Samurai Comics Banks family

Supply chain disruption just one more challenge for local comic book stores in pandemic

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Diamond Comics, a North American and global distributor supplying local comic book stores with their products, recently stopped receiving new issues from publishers and also halted shipments to retailers due to risks of spreading coronavirus.

This supply chain disruption is adding major challenges to comic book retailers that were already struggling with digital disruption before the pandemic exploded and forced them to shorten hours to reduce human contact.

All About Books and Comics recently announced it would be closing in April, but ended up closing up shop for good early on March 22 with retail shops around the world faced with the coronavirus/COVID-19 pandemic.

“A lot of people slamming Diamond Comics lately, but they really stepped up for us this week,” said Mike Banks, owner of Phoenix’s Samurai Comics. “With All About (Books and Comics) closing earlier than expected, there was going to be a huge shortage of comics for their customers this week. Diamond was able to work behind the scenes to get All About’s last shipment redirected to us so we would have stock on hand to cover those orphaned customers.”

Banks said he had trimmed service hours at his three Valley stores and may have to look at doing so again with no new comics shipments on the horizon. In addition to measures like social distancing and frequent cleaning and hand sanitizer use, Samurai Comics added curbside service and online payment with ComicHub, Banks said. “We even have some customers who are paying for their books to help us out, but electing to wait to come pick them up when the crisis has abated,” he said.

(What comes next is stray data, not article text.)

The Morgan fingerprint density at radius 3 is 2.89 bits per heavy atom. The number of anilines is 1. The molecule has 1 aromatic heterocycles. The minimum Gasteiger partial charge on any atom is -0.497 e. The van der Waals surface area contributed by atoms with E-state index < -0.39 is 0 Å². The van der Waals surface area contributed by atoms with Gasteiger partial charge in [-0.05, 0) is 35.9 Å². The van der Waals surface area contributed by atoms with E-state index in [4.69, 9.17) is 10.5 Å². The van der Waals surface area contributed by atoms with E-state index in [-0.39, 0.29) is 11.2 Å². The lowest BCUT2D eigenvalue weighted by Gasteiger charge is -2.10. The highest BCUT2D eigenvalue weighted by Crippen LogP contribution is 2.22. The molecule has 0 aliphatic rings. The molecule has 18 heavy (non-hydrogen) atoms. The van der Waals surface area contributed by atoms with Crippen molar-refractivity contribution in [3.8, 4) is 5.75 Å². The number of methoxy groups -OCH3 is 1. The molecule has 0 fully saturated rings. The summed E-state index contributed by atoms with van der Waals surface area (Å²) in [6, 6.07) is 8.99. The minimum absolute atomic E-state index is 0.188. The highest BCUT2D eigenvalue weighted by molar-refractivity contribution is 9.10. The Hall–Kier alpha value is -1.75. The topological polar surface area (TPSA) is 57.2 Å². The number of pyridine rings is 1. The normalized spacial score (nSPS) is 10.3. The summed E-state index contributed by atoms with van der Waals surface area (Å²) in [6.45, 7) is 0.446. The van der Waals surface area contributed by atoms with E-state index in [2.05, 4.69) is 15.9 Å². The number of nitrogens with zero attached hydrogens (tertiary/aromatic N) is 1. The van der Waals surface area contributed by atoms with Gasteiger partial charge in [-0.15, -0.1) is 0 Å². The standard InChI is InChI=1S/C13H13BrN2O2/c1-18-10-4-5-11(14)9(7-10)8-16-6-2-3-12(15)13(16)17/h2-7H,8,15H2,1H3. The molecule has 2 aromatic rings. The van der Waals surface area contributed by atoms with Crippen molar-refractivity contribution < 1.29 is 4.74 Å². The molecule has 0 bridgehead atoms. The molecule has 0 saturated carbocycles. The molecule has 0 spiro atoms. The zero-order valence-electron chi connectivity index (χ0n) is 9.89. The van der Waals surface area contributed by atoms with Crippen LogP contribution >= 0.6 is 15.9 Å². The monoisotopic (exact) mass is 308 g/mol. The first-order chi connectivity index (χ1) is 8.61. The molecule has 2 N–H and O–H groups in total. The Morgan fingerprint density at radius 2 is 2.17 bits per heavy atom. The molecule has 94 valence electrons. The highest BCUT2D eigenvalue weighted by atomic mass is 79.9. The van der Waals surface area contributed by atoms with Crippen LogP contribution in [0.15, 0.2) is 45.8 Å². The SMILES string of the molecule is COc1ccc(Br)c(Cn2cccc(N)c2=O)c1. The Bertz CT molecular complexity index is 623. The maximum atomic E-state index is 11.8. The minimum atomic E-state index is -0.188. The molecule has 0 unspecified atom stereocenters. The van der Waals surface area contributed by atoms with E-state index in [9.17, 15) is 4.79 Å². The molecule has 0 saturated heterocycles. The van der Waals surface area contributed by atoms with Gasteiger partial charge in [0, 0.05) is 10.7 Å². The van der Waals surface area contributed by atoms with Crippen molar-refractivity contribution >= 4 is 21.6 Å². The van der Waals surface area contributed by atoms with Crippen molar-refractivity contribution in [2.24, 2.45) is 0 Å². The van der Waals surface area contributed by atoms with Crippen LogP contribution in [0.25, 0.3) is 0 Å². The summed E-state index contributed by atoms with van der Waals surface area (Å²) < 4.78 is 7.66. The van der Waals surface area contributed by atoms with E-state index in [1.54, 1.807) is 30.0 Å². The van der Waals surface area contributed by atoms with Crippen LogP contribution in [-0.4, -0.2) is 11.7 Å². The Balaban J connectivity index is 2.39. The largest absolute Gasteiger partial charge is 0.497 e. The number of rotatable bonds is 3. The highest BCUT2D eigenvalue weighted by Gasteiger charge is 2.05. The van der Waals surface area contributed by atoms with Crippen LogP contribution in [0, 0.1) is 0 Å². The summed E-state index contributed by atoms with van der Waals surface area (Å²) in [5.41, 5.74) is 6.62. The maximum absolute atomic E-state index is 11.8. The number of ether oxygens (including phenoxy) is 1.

(Edit: With Arizona stay-at-home orders effective at the end of March, now Samurai is serving its customers by deliveries only until further notice.)

The distributors are doing what they can to balance health concerns and the needs of local comics book stores, Banks said.

“There are so many people behind the scenes at the distributor and publisher level that are just as passionate about the industry as those of us in the trenches,” he said. “The lack of news can be frustrating but I have faith that those people are working hard behind the scenes to help us retailers emerge from this crisis still in business.”

For his part, Banks said Samurai’s Facebook Live sales, started long before the pandemic, have been expanded.

“We will feature lots of great books and games, so stuff you can use while stuck at home (for those of you with kids it’ll be like a virtual Scholastic Book Fair when we showcase our all-ages and young adult section,” he said. He is also starting to sell online gift certificates and grab bags to offer new ways to support the store, and will explore launching a local mobile comics delivery service like Drawn to Comics has done if there is a mandatory “nonessential services” shutdown.

“Even with all of this it is clear that we need to figure out more revenue streams to be able to pay our fixed expenses and hopefully keep our staff employed,” he said, including Small Business Administration emergency funds. “I’m optimistic that if we can just weather the storm over the next month we can come out of this OK.”

More local effects of the coronavirus/COVID-19 pandemic:


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Jayson Peters
Digital, social and print media pro. Nerdvana's founder, curator and editor.
http://jaysonpeters.com

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